Can an entire culture be erased?

photo of an abandoned classroom with dozens of bullet holes in the wall

Photo courtesy of Ralph & Chris Dull

The society in Bosnia-Hecegovina that was hundreds of years old, was based on mutual acceptance of many different cultures and religious traditions — Catholic, Jewish, Muslim, and Orthodox Christian.

When Croatia declared itself independent in 1991 based on the nationalism of Croat people, and Serbia claimed the right to inherit the rest of Yugoslavia to unite all ethnic Serb people, both those countries could not easily explain why Bosnia next-door to them had an more open and tolerant society. Bosnia’s culture was a contradiction to nationalism, and therefore a threat. So it had to be not only stopped, but crushed. To do this, step one was “ethnic cleansing.”

We think of war as soldiers fighting soldiers, but ethnic cleansing is an act of war aimed at people just living their everyday lives. Heavy artillery was fired not just on military positions, but directly on the homes where people were living.

If you were a man or a teenage boy, you risked being sent to a prison camp, and even killed. Whenever these men were murdered by the guards, they were dumped into pits and bulldozed with dirt so their families would never find them. Back in the cities, snipers would shoot at people who were attending funerals — just to disrupt this most basic act of reverence that people do in a society!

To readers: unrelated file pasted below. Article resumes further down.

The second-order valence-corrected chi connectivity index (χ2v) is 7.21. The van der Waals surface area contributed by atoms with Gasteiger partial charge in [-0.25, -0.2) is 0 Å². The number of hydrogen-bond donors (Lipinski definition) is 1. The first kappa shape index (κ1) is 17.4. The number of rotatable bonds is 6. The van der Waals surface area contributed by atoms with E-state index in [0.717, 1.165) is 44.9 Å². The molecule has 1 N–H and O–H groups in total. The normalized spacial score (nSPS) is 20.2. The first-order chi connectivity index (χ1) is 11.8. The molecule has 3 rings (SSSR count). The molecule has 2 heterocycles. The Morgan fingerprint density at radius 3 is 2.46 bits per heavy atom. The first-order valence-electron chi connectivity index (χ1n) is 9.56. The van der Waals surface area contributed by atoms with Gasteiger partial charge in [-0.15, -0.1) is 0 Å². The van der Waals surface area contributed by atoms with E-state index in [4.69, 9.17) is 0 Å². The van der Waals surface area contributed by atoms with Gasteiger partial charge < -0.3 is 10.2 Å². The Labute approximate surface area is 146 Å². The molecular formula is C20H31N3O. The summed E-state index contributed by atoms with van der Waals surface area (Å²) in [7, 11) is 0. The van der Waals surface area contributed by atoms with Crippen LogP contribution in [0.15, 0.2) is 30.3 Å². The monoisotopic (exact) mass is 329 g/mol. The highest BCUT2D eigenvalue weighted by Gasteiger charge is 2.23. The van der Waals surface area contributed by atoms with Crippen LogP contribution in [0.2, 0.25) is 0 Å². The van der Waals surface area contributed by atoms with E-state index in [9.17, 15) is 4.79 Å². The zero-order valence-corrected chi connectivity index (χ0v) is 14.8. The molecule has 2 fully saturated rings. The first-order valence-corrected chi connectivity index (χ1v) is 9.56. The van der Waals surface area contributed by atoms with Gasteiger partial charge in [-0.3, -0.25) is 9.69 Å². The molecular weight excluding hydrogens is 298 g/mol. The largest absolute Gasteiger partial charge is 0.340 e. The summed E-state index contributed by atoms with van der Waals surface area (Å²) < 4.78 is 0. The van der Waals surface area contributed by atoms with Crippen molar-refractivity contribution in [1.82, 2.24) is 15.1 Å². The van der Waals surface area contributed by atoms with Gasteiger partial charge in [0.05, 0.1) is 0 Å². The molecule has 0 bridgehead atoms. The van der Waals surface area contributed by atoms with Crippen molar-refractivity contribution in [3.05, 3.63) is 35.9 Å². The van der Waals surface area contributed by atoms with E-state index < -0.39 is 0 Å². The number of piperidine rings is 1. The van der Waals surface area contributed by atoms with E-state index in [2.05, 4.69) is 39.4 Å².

photo of women and children refugees waiting in front of armored UN vehicles

Bosnian Muslim women and children refugees arrive in Tuzla, March 1993. © IWM (BOS 80)

For a woman or a teenage girl, the biggest danger wasn't being murdered. It was being sexually abused and humiliated. They were forced to take off their clothes and be brutalized by soldiers. Can you imagine how scary this would be, and how it could make a person feel worthless? That was the whole point for the soldiers: through the shame and embarrassment, it could ruin a woman's relationship to her family. If the soldiers could break apart the bonds of love inside a family, it would break Bosnia’s strength and purpose.

All these violent acts were designed to achieve one end: a war to crush Bosnia’s society. Then, when it was so weak that it almost no longer existed, the land could be divided up by Croats and Serbs with little objection from the rest of the world. Despite so much death, this tactic did NOT succeed.